Replied to Online disinhibition effect by Ian O'Byrne (W. Ian O'Byrne)
Suler might suggest that benign disinhibition brings us together and toxic disinhibition rips us apart. Saying things in digital spaces it may seem less real, more impersonal, and even dehumanizing because the person you are addressing may be unknown and not physically in front of you. We need to consider that our society is slowly coming to terms with these digital identities that we construct. We also need to understand that our communications are asynchronous in nature. This means that the trail of comments, likes, and links stays around long after we’ve moved on.
This is an interesting discussion Ian. I have been thinking about the online/off dualism while reading Zeynep Tufekci’s Twitter and Teargas:

Rather than connecting with people who are like them only in ascribed characteristics — things we mostly acquire from birth, like family, race, and social class (though this one can change throughout one’s life)—many people have the opportunity to seek connections with others who share similar interests and motivations. Of course, place, race, family, gender, and social class continue to play a very important role in structuring human relationships—but the scope and the scale of their power and their role as a social mechanism have shifted and changed as modernity advanced.(Page 10)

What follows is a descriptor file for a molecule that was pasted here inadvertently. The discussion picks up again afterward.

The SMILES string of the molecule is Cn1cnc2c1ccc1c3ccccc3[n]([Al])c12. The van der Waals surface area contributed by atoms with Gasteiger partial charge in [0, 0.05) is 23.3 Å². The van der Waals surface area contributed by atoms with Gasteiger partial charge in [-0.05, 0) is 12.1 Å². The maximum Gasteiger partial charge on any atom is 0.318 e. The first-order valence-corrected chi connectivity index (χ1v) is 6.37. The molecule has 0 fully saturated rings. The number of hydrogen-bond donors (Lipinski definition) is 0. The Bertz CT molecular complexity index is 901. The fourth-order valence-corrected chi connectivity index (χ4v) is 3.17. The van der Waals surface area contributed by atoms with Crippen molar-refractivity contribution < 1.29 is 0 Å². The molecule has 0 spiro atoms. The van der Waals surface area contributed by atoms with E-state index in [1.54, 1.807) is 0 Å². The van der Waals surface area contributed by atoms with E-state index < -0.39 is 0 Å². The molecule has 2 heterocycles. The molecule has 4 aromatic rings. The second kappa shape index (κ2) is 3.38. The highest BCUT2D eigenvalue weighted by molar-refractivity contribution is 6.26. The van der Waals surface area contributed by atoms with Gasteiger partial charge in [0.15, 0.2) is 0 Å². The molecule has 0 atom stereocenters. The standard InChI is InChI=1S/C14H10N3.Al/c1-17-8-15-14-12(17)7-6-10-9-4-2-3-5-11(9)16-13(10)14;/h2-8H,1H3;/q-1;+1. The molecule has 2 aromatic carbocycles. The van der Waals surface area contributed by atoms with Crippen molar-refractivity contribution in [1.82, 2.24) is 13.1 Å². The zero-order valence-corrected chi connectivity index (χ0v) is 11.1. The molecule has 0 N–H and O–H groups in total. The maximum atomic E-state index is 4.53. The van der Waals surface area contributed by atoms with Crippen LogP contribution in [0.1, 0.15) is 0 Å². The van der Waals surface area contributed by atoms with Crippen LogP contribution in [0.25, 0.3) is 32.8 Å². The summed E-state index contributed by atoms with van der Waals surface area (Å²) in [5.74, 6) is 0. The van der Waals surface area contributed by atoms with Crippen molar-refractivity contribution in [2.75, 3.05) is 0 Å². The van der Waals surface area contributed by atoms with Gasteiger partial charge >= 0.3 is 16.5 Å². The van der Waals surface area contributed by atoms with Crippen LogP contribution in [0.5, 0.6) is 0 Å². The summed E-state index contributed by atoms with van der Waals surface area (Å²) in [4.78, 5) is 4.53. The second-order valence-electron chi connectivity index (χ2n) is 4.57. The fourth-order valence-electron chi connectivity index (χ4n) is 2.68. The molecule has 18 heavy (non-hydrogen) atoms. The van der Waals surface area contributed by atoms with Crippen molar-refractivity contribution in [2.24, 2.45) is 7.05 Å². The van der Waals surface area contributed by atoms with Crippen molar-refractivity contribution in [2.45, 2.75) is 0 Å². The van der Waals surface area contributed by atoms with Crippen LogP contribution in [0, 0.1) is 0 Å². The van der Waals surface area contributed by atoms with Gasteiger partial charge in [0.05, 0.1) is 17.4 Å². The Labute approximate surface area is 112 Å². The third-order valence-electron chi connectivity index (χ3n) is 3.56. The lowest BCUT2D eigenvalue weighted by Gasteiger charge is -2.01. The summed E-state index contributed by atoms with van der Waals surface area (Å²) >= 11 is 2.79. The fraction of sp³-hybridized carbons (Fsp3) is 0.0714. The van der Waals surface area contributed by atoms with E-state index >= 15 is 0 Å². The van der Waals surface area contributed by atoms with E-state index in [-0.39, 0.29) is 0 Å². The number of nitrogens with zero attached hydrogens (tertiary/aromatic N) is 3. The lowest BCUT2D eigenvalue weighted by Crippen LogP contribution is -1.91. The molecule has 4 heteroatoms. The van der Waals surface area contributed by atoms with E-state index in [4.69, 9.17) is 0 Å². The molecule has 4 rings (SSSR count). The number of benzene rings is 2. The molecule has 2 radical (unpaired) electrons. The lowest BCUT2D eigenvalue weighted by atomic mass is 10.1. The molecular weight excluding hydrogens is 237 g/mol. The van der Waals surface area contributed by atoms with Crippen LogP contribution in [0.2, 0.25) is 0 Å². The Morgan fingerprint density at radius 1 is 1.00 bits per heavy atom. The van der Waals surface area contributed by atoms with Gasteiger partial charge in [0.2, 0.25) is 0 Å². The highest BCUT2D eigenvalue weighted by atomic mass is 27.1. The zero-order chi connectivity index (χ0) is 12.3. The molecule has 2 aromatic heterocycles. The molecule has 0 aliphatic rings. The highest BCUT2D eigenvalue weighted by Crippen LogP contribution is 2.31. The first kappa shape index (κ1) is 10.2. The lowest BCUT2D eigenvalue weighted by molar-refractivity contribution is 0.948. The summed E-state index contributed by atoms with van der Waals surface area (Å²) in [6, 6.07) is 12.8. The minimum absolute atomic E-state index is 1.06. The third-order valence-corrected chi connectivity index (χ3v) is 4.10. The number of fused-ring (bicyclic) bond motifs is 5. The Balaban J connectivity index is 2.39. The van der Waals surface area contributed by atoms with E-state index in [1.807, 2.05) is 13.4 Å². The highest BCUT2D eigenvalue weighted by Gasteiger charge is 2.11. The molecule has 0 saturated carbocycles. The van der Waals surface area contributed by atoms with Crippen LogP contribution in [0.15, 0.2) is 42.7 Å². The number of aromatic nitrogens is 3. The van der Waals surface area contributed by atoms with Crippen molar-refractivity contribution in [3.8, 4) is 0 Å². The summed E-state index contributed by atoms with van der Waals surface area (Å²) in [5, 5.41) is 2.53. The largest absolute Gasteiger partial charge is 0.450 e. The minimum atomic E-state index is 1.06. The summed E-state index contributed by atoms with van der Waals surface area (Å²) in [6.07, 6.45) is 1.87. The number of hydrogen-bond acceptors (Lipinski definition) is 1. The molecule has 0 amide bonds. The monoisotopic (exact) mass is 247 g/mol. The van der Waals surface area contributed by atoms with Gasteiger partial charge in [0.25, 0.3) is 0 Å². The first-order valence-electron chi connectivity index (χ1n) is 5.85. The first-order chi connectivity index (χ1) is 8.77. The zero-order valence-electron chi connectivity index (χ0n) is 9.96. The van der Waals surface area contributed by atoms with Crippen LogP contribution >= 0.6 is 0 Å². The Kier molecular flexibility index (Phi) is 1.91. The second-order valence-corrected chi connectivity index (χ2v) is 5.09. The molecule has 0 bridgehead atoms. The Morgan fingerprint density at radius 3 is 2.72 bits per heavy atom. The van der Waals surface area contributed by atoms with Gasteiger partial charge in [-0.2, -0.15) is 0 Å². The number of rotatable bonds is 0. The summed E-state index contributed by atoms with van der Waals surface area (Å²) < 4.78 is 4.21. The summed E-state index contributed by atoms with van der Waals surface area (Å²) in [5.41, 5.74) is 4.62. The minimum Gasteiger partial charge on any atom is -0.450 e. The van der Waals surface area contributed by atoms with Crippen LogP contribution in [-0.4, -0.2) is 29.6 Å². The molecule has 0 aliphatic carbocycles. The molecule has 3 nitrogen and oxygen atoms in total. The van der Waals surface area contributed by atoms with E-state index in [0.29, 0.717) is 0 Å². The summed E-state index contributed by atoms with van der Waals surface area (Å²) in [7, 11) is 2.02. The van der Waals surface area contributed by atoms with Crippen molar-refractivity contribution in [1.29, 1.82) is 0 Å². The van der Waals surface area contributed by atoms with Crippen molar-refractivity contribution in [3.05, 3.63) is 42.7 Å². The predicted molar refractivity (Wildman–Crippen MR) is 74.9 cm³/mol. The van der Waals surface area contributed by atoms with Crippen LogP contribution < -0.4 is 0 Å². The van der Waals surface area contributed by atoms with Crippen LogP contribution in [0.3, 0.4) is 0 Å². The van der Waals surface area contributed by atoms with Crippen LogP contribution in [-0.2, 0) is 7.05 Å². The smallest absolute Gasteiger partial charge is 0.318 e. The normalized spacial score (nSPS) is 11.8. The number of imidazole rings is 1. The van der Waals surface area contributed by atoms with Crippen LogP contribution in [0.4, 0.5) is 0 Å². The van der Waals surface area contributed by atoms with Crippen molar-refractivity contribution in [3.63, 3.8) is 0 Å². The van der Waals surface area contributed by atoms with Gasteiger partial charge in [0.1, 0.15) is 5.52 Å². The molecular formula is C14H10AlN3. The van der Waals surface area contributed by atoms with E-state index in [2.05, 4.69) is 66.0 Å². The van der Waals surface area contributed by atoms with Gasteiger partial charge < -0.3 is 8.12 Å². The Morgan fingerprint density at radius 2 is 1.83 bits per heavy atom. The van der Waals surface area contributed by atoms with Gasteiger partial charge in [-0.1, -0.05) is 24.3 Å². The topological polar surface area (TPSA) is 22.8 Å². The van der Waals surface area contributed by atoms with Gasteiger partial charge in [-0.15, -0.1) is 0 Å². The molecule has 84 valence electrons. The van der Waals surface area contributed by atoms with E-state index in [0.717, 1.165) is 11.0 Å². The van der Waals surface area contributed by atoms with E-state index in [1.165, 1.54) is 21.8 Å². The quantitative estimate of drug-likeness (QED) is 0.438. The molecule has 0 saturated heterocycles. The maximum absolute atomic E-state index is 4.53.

I am really intrigued by Tufekci’s discussion of the networked public sphere.

Replied to Too Long; Didn’t Read #169 by Ian O'Byrne (W. Ian O'Byrne)
The latest update to Pocket improves on its text-to-speech feature. This will allow the app to read your bookmarked pages to you. This is a great opportunity to save pages, and listen to them during your commute, or going for a walk. I’m definitely testing this out in my classes…and recommending it for students.
I am glad that Pocket has improved the text-to-speech feature. I found it frustrating when listening hands free and it would stop playing when it hit a post that was not downloaded. This seems to be resolved.

I have written about my workflow elsewhere, but find it useful when saving longer posts for later. Basically, I start with Inoreader. If the post is too long to read I save it. Definitely a useful tool for students to have in toolography.

Liked Why do people say things online they would never say face-to-face? (W. Ian O'Byrne)
I’m left wondering why someone would choose to share content like this openly online. I’m wondering why an individual would chose to share this type of content about a friend or family member. I’m wondering if the person thought that others would see it…or if we would see it. I wonder what the intended reaction to this comment should have been.
Replied to Too Long; Didn’t Read #168 (W. Ian O'Byrne)
Schools are increasingly looking for ways to secure their campuses while not making the school look like a prison encampment.
The progressive move to surveillance is concerning. Whether it be China’s use of social or the fictional representations by Genevieve Valentine featured in a recent Mozilla podcast. I really like Audrey Watters recent point about who and where: